Letter: Considerate officer kind to visitors


To the editor of THE EAGLE:

My family recently spent a delightful week in Berkshire County. My father is a Pittsfield native (PHS class of ‘48!) who still has many cousins living in the area. We visited the Herman Melville house, attended a play at Barrington Stage, drove to the top of Mount Greylock, pampered ourselves with facials at the Crown Plaza’s spa and enjoyed the cuisine of many local establishments. My sisters and I were treated to drive-by tours of my father’s boyhood home as well as schools and churches he attended in his youth. The remainder of our time was spent swimming, kayaking, and telling family stories with our many Dillon cousins as we sat on the shores of Onota Lake.

We experienced one unfortunate misunderstanding, however, involving my 25-year-old nephew, Danny, who is mildly autistic and enjoys spending all day swimming. Unbeknownst to us, there is apparently a serious crime wave on the lake, and a concerned neighbor called the police to report that a male at our house was spending what was thought to be an excessive amount of time in the lake, and in fact casing their home. While the unexpected arrival of a police officer on a sunny afternoon was initially cause for alarm, it did give us an opportunity to discuss with Danny that indeed, some of us can seem odd, threatening, or just paranoid or prejudicial toward people whom we do not know well.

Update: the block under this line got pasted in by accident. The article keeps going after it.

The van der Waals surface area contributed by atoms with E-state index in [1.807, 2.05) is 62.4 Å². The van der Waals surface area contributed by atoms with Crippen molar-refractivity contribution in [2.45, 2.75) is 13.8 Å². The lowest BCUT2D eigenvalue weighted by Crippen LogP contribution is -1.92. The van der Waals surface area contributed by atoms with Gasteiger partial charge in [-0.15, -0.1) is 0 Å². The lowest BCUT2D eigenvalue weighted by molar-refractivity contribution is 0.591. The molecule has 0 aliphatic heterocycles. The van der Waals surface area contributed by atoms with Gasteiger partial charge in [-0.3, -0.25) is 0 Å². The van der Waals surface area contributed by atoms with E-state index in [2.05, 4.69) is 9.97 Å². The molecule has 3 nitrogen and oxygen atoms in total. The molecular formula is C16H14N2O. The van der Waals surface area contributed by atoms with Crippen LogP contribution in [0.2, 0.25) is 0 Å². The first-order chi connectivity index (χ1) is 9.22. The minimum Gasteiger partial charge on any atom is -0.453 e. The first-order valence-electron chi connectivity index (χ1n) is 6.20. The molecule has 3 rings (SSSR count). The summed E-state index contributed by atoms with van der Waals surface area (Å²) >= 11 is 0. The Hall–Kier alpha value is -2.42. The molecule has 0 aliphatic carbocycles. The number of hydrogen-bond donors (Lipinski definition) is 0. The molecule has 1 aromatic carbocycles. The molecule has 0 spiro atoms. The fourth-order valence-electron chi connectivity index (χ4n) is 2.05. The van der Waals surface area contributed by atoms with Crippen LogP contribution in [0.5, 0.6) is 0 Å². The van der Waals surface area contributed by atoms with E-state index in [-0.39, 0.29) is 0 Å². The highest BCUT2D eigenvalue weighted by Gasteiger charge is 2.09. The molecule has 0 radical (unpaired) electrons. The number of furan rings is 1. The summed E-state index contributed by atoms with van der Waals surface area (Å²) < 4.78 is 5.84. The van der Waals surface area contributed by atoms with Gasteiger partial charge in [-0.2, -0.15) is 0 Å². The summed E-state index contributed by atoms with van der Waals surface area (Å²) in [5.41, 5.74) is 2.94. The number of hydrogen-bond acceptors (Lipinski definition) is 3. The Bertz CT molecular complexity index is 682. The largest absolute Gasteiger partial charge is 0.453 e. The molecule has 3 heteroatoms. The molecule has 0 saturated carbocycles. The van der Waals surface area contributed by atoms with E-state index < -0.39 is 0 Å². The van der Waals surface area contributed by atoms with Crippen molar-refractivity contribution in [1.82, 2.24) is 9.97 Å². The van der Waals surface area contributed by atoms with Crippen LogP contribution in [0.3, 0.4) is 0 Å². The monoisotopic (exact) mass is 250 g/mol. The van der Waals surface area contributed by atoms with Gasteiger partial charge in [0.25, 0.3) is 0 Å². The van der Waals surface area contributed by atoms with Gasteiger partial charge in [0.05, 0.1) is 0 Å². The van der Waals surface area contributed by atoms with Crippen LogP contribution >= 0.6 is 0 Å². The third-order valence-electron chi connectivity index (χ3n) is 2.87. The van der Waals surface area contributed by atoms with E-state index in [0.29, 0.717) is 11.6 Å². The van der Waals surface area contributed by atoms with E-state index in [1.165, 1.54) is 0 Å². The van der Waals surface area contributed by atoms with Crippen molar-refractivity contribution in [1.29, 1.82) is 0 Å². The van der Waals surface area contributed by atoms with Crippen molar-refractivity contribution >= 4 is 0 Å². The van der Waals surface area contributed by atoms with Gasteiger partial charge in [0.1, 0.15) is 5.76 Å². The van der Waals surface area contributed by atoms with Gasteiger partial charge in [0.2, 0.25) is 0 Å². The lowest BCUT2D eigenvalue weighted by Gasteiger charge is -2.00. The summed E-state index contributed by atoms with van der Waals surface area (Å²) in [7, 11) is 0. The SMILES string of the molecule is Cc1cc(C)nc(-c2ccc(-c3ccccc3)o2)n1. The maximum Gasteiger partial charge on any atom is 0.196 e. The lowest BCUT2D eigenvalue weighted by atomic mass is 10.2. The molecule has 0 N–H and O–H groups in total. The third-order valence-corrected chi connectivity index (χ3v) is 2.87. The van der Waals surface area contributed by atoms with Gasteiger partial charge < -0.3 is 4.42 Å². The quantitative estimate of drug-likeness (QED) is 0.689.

Officer Ortega arrived and patiently explained to Danny why the police had been called, and calmed a young man who thought he had actually done something terribly wrong. Ironically, Danny’s greatest crime is asking someone repeatedly if he or she is wearing socks, and he is adamant that members of his family maintain a constant supply of dental floss. He’s probably the most law-abiding 25-year-old Mr. Ortega will ever encounter in his career.

Upon further reflection, it occurred to me that Officer Ortega and his colleagues must balance the needs of many constituents during Pittsfield’s summers. Some owners of second homes may be looking to be totally undisturbed on their weekend getaways. Then there are the year-round residents who must share their bucolic surroundings with tourists and do so with grace and hospitality.

I can say from first-hand experience that Officer Ortega handled the situation between a second homeowner and a rental family with professionalism and compassion for a young man with special needs. The Pittsfield community is fortunate to have a man such as Officer Ortega on its force.


Raleigh, N.C.


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